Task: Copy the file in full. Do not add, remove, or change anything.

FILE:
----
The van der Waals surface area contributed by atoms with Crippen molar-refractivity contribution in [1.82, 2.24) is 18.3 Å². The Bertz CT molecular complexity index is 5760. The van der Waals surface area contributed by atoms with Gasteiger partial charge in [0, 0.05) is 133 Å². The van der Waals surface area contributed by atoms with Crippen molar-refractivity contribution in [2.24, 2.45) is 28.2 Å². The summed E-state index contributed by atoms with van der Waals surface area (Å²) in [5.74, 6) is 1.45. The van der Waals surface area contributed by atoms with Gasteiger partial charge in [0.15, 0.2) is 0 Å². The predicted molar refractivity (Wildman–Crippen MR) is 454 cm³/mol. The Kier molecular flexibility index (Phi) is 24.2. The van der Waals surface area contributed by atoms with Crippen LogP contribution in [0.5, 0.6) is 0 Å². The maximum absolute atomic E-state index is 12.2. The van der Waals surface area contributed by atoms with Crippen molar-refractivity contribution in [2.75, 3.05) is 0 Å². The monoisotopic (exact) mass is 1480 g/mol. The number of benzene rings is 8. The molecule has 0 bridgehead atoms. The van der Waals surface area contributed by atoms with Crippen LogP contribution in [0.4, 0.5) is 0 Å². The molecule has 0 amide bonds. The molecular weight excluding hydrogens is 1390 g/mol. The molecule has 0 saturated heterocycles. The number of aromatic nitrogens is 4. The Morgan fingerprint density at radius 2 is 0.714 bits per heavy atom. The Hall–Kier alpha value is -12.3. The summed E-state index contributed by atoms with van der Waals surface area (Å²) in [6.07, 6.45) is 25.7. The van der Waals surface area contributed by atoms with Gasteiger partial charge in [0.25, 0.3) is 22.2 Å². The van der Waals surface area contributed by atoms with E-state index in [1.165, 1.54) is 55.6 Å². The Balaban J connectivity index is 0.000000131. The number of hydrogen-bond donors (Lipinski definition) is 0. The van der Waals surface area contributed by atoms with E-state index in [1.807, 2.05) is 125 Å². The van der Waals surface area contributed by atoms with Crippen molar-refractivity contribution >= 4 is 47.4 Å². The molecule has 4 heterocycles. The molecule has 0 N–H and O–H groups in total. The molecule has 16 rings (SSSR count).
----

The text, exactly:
The van der Waals surface area contributed by atoms with Crippen molar-refractivity contribution in [1.82, 2.24) is 18.3 Å². The Bertz CT molecular complexity index is 5760. The van der Waals surface area contributed by atoms with Gasteiger partial charge in [0, 0.05) is 133 Å². The van der Waals surface area contributed by atoms with Crippen molar-refractivity contribution in [2.24, 2.45) is 28.2 Å². The summed E-state index contributed by atoms with van der Waals surface area (Å²) in [5.74, 6) is 1.45. The van der Waals surface area contributed by atoms with Gasteiger partial charge in [0.15, 0.2) is 0 Å². The predicted molar refractivity (Wildman–Crippen MR) is 454 cm³/mol. The Kier molecular flexibility index (Phi) is 24.2. The van der Waals surface area contributed by atoms with Crippen LogP contribution in [0.5, 0.6) is 0 Å². The maximum absolute atomic E-state index is 12.2. The van der Waals surface area contributed by atoms with Crippen molar-refractivity contribution in [2.75, 3.05) is 0 Å². The monoisotopic (exact) mass is 1480 g/mol. The number of benzene rings is 8. The molecule has 0 bridgehead atoms. The van der Waals surface area contributed by atoms with Crippen LogP contribution in [0.4, 0.5) is 0 Å². The molecule has 0 amide bonds. The molecular weight excluding hydrogens is 1390 g/mol. The molecule has 0 saturated heterocycles. The number of aromatic nitrogens is 4. The Morgan fingerprint density at radius 2 is 0.714 bits per heavy atom. The Hall–Kier alpha value is -12.3. The summed E-state index contributed by atoms with van der Waals surface area (Å²) in [6.07, 6.45) is 25.7. The van der Waals surface area contributed by atoms with Gasteiger partial charge in [0.25, 0.3) is 22.2 Å². The van der Waals surface area contributed by atoms with E-state index in [1.165, 1.54) is 55.6 Å². The Balaban J connectivity index is 0.000000131. The number of hydrogen-bond donors (Lipinski definition) is 0. The van der Waals surface area contributed by atoms with E-state index in [1.807, 2.05) is 125 Å². The van der Waals surface area contributed by atoms with Crippen molar-refractivity contribution >= 4 is 47.4 Å². The molecule has 4 heterocycles. The molecule has 0 N–H and O–H groups in total. The molecule has 16 rings (SSSR count).